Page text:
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Showing posts from 2017

Using autoencoders for molecule generation

Some time ago we found the following paper so we decided to take a look at it and train the described model using ChEMBL. Lucky us, we also found two open source implementations of the model; the original authors one and . We decided to rely on the last one as the original author states that it might be easier to have greater success using it. What is the paper about? It describes how molecules can be generated and specifically designed using autoencoders. First of all we are going to give some simple and not very technical introduction for those that are not familiar with autoencoders and then go through a ipython notebook showing few examples of how to use it. Autoencoder introduction Autoencoders are one of the many different and popular unsupervised deep learning algorithms used nowadays for many different fields and purposes. These work wi

ChEMBL web services webinar 4pm 12th July

We are pleased to announce the next webinar in our ChEMBL webinar series: ChEMBL, programmatically (part of the EMBL-EBI, programmatically: take a REST from manual searches webinar series) will be held at 4pm (BST) on 12th July . The webinar will provide an overview of the ChEMBL API and its use, including how to execute API calls from the browser; where to find documentation; how to user filtering and pagination; available output formats; and scripting examples in Python, Bash and R.  We will also give examples of how the API can be used to create reusable web components and integrated into tools such as KNIME and Slack. The webinar will assume a degree of familiarity with the data in ChEMBL, so new users are advised that an introductory ChEMBL webinar is also available: To register for this webinar, please see The ChEMBL Team

ChEMBL release 23, technical aspects.

ChEMBL release 23, technical aspects. In this blog post, we would like to highlight some important technical improvements we've deployed as a part of the ChEMBL 23 release. You may find them useful if you work with ChEMBL data using FTP downloads and API. 1. FPS format support. Many users download our SDF file containing all ChEMBL structures in order to compute fingerprints as an immediate next step. We decided to help them and publish precomputed fingerprints in a FPS text fingerprint format . The FPS format was developed by Andrew Dalke to "define and promote common file formats for storing and exchanging cheminformatics fingerprint data sets". It is used by chemfp , RDKit , OpenBabel and CACTVS and we believe it deserves promotion. The computed fingerprints are 2048 bit radius 2 morgan FPs , which we think is the most popular and generic type but please let us know in comments if other type can serve better. We are fully aware that fingerprint typ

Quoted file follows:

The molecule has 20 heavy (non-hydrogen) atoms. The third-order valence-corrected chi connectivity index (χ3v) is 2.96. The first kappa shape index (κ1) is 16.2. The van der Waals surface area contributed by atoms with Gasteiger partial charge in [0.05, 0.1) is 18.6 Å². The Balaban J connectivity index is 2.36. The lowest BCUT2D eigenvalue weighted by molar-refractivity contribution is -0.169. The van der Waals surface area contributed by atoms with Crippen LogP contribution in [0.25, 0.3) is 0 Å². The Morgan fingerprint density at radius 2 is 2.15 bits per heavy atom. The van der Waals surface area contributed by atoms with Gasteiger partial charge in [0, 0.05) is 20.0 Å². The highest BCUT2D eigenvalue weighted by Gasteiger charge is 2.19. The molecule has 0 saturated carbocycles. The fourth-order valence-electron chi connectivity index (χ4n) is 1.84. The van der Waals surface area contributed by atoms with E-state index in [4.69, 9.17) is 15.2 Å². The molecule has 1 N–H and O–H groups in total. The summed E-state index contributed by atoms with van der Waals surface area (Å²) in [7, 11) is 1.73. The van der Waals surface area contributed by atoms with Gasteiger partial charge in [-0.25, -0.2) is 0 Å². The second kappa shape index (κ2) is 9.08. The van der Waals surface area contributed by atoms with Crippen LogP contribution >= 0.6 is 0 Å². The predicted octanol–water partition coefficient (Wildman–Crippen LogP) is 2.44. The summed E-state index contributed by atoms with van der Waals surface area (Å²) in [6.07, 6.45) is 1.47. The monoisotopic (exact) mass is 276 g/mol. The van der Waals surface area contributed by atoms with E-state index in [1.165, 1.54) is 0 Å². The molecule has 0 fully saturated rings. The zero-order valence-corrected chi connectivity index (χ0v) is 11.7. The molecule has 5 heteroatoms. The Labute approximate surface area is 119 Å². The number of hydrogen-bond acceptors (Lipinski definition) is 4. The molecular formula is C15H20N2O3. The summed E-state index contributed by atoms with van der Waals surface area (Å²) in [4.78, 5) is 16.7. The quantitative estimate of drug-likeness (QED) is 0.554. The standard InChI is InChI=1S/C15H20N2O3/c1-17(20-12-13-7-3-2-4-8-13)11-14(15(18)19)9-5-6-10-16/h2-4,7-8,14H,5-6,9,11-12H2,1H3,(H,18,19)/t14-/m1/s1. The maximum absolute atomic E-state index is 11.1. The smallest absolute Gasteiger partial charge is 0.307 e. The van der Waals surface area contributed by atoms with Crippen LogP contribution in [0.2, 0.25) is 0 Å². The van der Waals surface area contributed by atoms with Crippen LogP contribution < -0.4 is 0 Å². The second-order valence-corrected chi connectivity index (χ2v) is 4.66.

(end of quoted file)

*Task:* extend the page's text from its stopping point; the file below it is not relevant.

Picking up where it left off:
Post-doctoral positions

Two exciting post-doctoral projects are available via the ESPOD and EBPOD schemes between the European Bioinformatics Institute and respectively the Sanger Institute and the NIHR Cambridge Biomedical Research Centre (BRC). Post-doctoral fellows appointed via these schemes work on projects under the joint supervision of faculty members from EMBL-EBI and the Sanger or BRC as appropriate. Specifically: (a) In collaboration with Mathew Garnet at the Sanger Institute, a project to exploit the potential of combining large-scale drug sensitivity screening platforms with the chemogenomics resources and expertise at the EBI. A full description of the project can be found here: . Applications can be made via the relevant link here: (b) In collaboration with Vasilis Kosmoliaptsis in the Department of Surgery at Addenbrooke’s hospital, to c

ChEMBL_23 released

We are pleased to announce the release of ChEMBL_23. This release was prepared on 1st May 2017 and contains: * 2,101,843 compound records * 1,735,442 compounds (of which 1,727,112 have mol files) * 14,675,320 activities * 1,302,147 assays * 11,538 targets * 67,722 source documents Data can be downloaded from the ChEMBL ftp site: Please see ChEMBL_23 release notes for full details of all changes in this release: DATA CHANGES SINCE THE LAST RELEASE In addition to the regular updates to the Scientific Literature, FDA Orange Book and USP Dictionary of USAN and INN Investigational Drug Names and Clinical Candidates, this release of ChEMBL also includes the following new data: Patent Bioactivity Data With funding from the NIH Illuminating the Druggable Genome project (https://commonf

Technical internships at ChEMBL

Technical internships at ChEMBL. We are looking for skilled Computer Science (and related fields) students with strong programming skills to join our team for 3-6 month internships . This is not necessarily a summer internship program, you can start whenever convenient for you after being accepted. Please take a look at some of the research ideas / candidate profiles below: 1. Java programmer -  we are looking for a person with experience in Java to develop a prototype of new KNIME nodes for interacting with the ChEMBL API . Experience with REST and/or KNIME is a plus but not a requirement - you can learn it during your internship. A very important thing to note that you should be excited about UX and creating user-friendly and pragmatic GUI s. 2. C++ programmer - we would like to invite a person passionate about C++ and pattern recognition / image processing to experiment with optimising the open-source OSRA code. OSRA is like OCR but for molecules. We want to make